Finish: Long and drawn out
Glenrothes 2001 [Bottled 2013]
Nose: Fragrant, full of vanilla and cherry, strong lemon and other citrus notes
Palate: Fudge, a great mixture of butter and almond essence, Batten-burg cake
Finish: Short and sweet. Slight touch of bitterness
Glenrothes 1995 [Bottles 2012]
Nose: massive amount of vanilla, then a big dose honey followed by mellowed lemon and Demerara sugar
Palate: Plum jam, cherries, very fruity and a touch dry
Finish: Espresso -when you swirl the last dregs of espresso with the sugar in the bottom of the cup (with thanks to Annabel)
Glenrothes 1988 [Bottled 2011]
Nose: Fabulous. Full of deep sherry and red fruits, toffee
Palate: Red fruit, dark chocolate, cardamom, a touch cloying
Finish: Long and lifting
Our final task of the afternoon was to blend our own whisky. Six cask samples lay before us and we had to nose and taste before concocting our favourite combination to bottle. The whiskies were:
- Cask 3826 Refill  – Sweet, vanilla, bubblegum
- Cask 3827 Refill  – More bitter than Cask 3826
- Cask 19844 American Oak Second Fill  – Sweet, cherry and vanilla
- Cask 19701 American Oak Second Fill  – Harsher than Cask 19844 – not as rounded
- Cask 4500 Spanish Sherry  – Toffee, fudge, very overpowering
- Cask 5039 American Sherry  – Dry, fudge and toffee
I opted for a simple approach and opted for a 5/2 ratio of cask 3826 and cask 5039. Cask 5039 was to lift the base whisky and give it a subtle sherry edge; cask 4500 was too powerful to use in the blend (although delicious on its own!). After much measuring and pipette utilisation my creation was ready.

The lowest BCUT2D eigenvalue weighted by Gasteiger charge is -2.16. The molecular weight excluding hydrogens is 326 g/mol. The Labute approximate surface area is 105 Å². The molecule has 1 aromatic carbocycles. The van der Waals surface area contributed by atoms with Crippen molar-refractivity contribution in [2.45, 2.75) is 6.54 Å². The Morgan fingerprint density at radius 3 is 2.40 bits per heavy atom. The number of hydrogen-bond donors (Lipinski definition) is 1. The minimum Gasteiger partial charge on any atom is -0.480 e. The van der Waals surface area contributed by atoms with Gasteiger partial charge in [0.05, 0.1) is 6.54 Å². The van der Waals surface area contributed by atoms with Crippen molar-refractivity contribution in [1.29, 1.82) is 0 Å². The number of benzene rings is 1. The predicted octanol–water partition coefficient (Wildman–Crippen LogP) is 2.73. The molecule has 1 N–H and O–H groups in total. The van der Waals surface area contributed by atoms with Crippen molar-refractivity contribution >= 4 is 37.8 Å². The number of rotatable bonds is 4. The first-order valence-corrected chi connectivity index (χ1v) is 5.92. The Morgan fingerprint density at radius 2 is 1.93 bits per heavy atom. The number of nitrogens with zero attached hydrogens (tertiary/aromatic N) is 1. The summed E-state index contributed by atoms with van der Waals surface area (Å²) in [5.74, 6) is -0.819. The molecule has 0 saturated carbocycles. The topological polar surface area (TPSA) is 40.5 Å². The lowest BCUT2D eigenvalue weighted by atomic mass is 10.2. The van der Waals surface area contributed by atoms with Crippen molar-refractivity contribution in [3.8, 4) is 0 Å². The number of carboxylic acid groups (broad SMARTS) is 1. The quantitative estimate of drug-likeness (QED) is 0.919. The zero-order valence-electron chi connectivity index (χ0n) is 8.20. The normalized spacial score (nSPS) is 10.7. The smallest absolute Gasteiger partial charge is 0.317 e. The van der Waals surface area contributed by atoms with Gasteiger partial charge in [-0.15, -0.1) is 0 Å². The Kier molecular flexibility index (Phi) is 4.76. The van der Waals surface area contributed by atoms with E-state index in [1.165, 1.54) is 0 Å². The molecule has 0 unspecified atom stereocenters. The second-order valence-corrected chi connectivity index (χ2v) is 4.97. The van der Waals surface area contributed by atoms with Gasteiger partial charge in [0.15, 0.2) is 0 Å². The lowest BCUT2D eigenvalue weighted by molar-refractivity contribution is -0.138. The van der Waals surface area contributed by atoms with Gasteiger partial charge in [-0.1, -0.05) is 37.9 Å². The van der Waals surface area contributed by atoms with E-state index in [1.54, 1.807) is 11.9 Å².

Glenrothes – Jon’s Blend
Nose: Lots of banana (too much?), vanilla and icing sugar and a good dose of lemon peel
Palate: Very hot – the front of the tongue dances with the spices, banana flambe, lemon twist. A very juicy dram
Finish: Long and a touch sour
After a quick visit to the Highlander Inn it was time for dinner. Again we were blessed with a magnificant three course meal, the highlights being homemade Beef Wellington and a simply divine sticky toffee pudding paired with The Glenrothes 1978.
The evening was far from over though. We headed outside to take our turns at the challenge of constructing a mini cask, attempting to use a venencia before we enjoyed a rather fine cigar with a drop of Berry’s Caribbean rum. Finally there was an opportunity to relax in front of the fire and simply savour the whisky that Ronnie brought out for us – The Glenrothes 25.
Glenrothes 25 [Bottled 2007]
Nose: Very dark and dusky with lots of chocolate. Closer examination allows the cirtus to be forced through. Tomato stems
Palate: Combination of cocoa and peppers. Becomes more citrus like before the flavours amalgamate into something close to Terry’s Chocolate Orange
Finish: Hot and spicey
Day Two was also a lot of fun, but I won’t spoil all of the surprises. I’ll just leave you with news that we scored 4 Quaich for breakfast – a very respectable score let down by the lack of floral decoration and inappropriate conversation. My breakfast negronis were a hit though – Boom!
A massive thank you to Ronnie and Marcin for the invite, company, hospitality and humour. It was a privilege to spend two days with you at the very heart of Rothes.